Consumer Drug Prices Skyrocketing Past Cost of Living

If you want to see how the greed of drug companies really hurts Americans in their pocketbooks, I urge you to take a look at the latest study released today by AARP. The bottom line: Brand-name prescription drug prices rose 7.1 percent in 2004, close to three times the annual estimated increase in the cost of living.

The report, comparing the costs of some 200 brand-name prescription drugs used by Americans over age 50, underscores a continuing escalation of costs that are passed on to consumers in retail prices. An even bigger concern for AARP is the loophole the current administration embedded in the Medicare prescription drug benefit kicking in next year that prohibits the government from negotiating consumer drug prices.

Not surprisingly, the trade association for drugmakers, Pharmaceutical Research and Manufacturers of America, called the study exaggerated and misleading because it ignores factors that could affect pricing like rebates that could cut consumer costs.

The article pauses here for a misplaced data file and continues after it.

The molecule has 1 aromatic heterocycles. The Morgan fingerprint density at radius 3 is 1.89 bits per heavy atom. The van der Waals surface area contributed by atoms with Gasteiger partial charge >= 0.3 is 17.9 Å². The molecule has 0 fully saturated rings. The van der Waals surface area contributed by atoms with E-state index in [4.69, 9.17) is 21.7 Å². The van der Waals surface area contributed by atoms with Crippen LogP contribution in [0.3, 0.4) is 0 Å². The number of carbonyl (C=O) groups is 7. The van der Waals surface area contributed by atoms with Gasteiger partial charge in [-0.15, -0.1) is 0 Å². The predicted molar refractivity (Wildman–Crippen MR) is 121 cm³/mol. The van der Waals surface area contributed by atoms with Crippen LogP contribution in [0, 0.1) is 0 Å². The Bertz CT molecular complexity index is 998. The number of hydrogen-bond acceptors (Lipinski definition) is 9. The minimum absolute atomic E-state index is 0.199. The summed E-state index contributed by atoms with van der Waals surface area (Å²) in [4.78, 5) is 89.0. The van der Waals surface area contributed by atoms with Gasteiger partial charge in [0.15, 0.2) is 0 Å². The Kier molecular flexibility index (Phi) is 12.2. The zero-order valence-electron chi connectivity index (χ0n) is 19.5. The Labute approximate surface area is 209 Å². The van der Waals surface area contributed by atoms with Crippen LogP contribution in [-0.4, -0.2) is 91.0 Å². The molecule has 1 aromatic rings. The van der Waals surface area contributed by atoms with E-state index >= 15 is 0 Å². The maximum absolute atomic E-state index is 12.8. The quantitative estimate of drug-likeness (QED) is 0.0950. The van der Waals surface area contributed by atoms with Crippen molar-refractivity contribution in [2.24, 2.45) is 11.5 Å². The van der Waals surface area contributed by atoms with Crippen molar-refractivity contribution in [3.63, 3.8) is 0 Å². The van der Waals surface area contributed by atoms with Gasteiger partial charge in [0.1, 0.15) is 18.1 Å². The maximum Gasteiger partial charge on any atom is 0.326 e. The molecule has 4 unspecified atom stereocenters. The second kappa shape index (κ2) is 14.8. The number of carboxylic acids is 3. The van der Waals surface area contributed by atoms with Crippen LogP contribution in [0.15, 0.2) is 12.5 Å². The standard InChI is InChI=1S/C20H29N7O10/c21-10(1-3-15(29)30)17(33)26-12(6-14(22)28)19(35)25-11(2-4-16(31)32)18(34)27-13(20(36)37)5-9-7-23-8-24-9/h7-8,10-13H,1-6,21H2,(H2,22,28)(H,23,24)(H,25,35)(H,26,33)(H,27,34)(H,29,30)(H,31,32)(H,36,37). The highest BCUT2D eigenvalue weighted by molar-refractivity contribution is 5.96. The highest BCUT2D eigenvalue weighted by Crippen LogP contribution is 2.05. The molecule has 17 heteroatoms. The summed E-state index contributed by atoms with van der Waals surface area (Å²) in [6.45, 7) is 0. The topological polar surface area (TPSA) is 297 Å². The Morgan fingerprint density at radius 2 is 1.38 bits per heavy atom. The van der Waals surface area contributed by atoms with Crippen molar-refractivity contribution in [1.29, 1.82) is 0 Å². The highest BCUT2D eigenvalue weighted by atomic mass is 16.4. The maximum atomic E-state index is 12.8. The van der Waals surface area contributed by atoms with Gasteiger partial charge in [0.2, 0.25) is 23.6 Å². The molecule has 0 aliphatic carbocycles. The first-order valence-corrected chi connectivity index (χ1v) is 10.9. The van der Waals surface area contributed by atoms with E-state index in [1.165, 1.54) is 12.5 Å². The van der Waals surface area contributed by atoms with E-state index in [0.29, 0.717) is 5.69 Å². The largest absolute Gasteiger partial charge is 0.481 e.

Rising drug prices are merely a symptom of a much greater problem: A conventional health care paradigm in complete disarray and addicted to prescription drugs and needless medical procedures meant to "cure" problems. That paradigm becomes even more problematic when the federal government, with all the best intentions, steps in to try to help with programs like Medicare, a prescription for disaster.

That's why I remain so focused on my vision to transform the existing paradigm to one focused on preventing the underlying causes of disease through treating conditions in ways that are more natural, safer and far less expensive.

USA Today April 12, 2005

AARP April 12, 2005 Free Full-Text Studies

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